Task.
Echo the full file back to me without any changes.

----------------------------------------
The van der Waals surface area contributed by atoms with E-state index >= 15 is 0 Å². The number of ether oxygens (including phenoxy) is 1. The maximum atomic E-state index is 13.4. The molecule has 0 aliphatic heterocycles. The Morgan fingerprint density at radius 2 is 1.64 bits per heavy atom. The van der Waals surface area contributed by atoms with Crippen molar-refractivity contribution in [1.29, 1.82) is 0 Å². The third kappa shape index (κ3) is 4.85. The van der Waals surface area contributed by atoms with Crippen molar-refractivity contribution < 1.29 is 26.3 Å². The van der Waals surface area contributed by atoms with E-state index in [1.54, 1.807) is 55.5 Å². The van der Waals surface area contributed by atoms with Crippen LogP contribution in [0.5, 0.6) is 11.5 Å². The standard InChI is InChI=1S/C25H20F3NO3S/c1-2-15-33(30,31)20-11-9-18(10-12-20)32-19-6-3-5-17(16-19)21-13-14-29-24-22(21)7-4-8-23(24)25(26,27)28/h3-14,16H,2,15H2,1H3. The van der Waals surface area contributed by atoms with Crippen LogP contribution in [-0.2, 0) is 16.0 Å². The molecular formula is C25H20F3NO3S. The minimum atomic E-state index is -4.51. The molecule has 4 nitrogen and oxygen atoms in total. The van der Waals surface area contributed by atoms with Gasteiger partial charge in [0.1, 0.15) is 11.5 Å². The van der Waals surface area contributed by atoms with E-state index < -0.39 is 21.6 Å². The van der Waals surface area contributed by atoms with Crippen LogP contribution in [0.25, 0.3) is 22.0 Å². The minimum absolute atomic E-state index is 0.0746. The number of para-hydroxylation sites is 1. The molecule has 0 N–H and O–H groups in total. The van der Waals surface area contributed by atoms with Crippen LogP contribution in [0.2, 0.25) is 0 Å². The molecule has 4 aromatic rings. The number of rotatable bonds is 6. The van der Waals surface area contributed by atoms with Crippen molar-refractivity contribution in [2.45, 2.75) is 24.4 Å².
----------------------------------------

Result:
The van der Waals surface area contributed by atoms with E-state index >= 15 is 0 Å². The number of ether oxygens (including phenoxy) is 1. The maximum atomic E-state index is 13.4. The molecule has 0 aliphatic heterocycles. The Morgan fingerprint density at radius 2 is 1.64 bits per heavy atom. The van der Waals surface area contributed by atoms with Crippen molar-refractivity contribution in [1.29, 1.82) is 0 Å². The third kappa shape index (κ3) is 4.85. The van der Waals surface area contributed by atoms with Crippen molar-refractivity contribution < 1.29 is 26.3 Å². The van der Waals surface area contributed by atoms with E-state index in [1.54, 1.807) is 55.5 Å². The van der Waals surface area contributed by atoms with Crippen LogP contribution in [0.5, 0.6) is 11.5 Å². The standard InChI is InChI=1S/C25H20F3NO3S/c1-2-15-33(30,31)20-11-9-18(10-12-20)32-19-6-3-5-17(16-19)21-13-14-29-24-22(21)7-4-8-23(24)25(26,27)28/h3-14,16H,2,15H2,1H3. The van der Waals surface area contributed by atoms with Crippen LogP contribution in [-0.2, 0) is 16.0 Å². The molecular formula is C25H20F3NO3S. The minimum atomic E-state index is -4.51. The molecule has 4 nitrogen and oxygen atoms in total. The van der Waals surface area contributed by atoms with Gasteiger partial charge in [0.1, 0.15) is 11.5 Å². The van der Waals surface area contributed by atoms with E-state index < -0.39 is 21.6 Å². The van der Waals surface area contributed by atoms with Crippen LogP contribution in [0.25, 0.3) is 22.0 Å². The minimum absolute atomic E-state index is 0.0746. The number of para-hydroxylation sites is 1. The molecule has 0 N–H and O–H groups in total. The van der Waals surface area contributed by atoms with Crippen LogP contribution in [0.2, 0.25) is 0 Å². The molecule has 4 aromatic rings. The number of rotatable bonds is 6. The van der Waals surface area contributed by atoms with Crippen molar-refractivity contribution in [2.45, 2.75) is 24.4 Å².